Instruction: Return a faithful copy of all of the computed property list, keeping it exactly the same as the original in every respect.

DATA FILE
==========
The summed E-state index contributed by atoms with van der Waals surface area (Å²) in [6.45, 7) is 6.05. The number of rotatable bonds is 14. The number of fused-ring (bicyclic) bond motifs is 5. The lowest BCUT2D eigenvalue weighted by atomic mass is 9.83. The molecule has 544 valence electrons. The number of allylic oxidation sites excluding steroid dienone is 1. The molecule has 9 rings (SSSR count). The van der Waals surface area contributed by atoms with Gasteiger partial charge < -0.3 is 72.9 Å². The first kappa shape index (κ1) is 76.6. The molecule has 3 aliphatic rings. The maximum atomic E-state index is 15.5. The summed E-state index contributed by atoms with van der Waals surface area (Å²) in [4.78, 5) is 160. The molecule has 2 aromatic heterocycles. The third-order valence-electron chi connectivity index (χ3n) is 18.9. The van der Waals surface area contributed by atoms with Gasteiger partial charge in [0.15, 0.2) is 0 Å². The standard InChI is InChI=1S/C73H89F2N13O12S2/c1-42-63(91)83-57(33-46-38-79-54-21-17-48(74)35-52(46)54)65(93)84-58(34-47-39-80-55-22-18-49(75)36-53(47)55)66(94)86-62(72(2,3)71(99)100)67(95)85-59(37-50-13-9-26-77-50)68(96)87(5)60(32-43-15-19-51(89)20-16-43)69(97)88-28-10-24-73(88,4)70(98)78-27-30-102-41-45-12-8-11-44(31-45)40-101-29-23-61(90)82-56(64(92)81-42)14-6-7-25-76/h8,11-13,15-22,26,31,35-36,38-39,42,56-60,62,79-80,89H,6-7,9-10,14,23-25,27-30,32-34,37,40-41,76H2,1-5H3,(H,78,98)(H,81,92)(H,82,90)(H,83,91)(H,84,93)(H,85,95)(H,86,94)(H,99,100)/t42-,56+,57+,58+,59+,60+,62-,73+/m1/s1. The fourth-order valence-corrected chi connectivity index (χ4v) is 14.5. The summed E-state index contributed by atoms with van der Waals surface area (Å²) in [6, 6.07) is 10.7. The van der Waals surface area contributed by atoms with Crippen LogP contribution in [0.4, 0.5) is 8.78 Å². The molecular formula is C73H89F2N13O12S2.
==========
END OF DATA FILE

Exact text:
The summed E-state index contributed by atoms with van der Waals surface area (Å²) in [6.45, 7) is 6.05. The number of rotatable bonds is 14. The number of fused-ring (bicyclic) bond motifs is 5. The lowest BCUT2D eigenvalue weighted by atomic mass is 9.83. The molecule has 544 valence electrons. The number of allylic oxidation sites excluding steroid dienone is 1. The molecule has 9 rings (SSSR count). The van der Waals surface area contributed by atoms with Gasteiger partial charge < -0.3 is 72.9 Å². The first kappa shape index (κ1) is 76.6. The molecule has 3 aliphatic rings. The maximum atomic E-state index is 15.5. The summed E-state index contributed by atoms with van der Waals surface area (Å²) in [4.78, 5) is 160. The molecule has 2 aromatic heterocycles. The third-order valence-electron chi connectivity index (χ3n) is 18.9. The van der Waals surface area contributed by atoms with Gasteiger partial charge in [0.15, 0.2) is 0 Å². The standard InChI is InChI=1S/C73H89F2N13O12S2/c1-42-63(91)83-57(33-46-38-79-54-21-17-48(74)35-52(46)54)65(93)84-58(34-47-39-80-55-22-18-49(75)36-53(47)55)66(94)86-62(72(2,3)71(99)100)67(95)85-59(37-50-13-9-26-77-50)68(96)87(5)60(32-43-15-19-51(89)20-16-43)69(97)88-28-10-24-73(88,4)70(98)78-27-30-102-41-45-12-8-11-44(31-45)40-101-29-23-61(90)82-56(64(92)81-42)14-6-7-25-76/h8,11-13,15-22,26,31,35-36,38-39,42,56-60,62,79-80,89H,6-7,9-10,14,23-25,27-30,32-34,37,40-41,76H2,1-5H3,(H,78,98)(H,81,92)(H,82,90)(H,83,91)(H,84,93)(H,85,95)(H,86,94)(H,99,100)/t42-,56+,57+,58+,59+,60+,62-,73+/m1/s1. The fourth-order valence-corrected chi connectivity index (χ4v) is 14.5. The summed E-state index contributed by atoms with van der Waals surface area (Å²) in [6, 6.07) is 10.7. The van der Waals surface area contributed by atoms with Crippen LogP contribution in [0.4, 0.5) is 8.78 Å². The molecular formula is C73H89F2N13O12S2.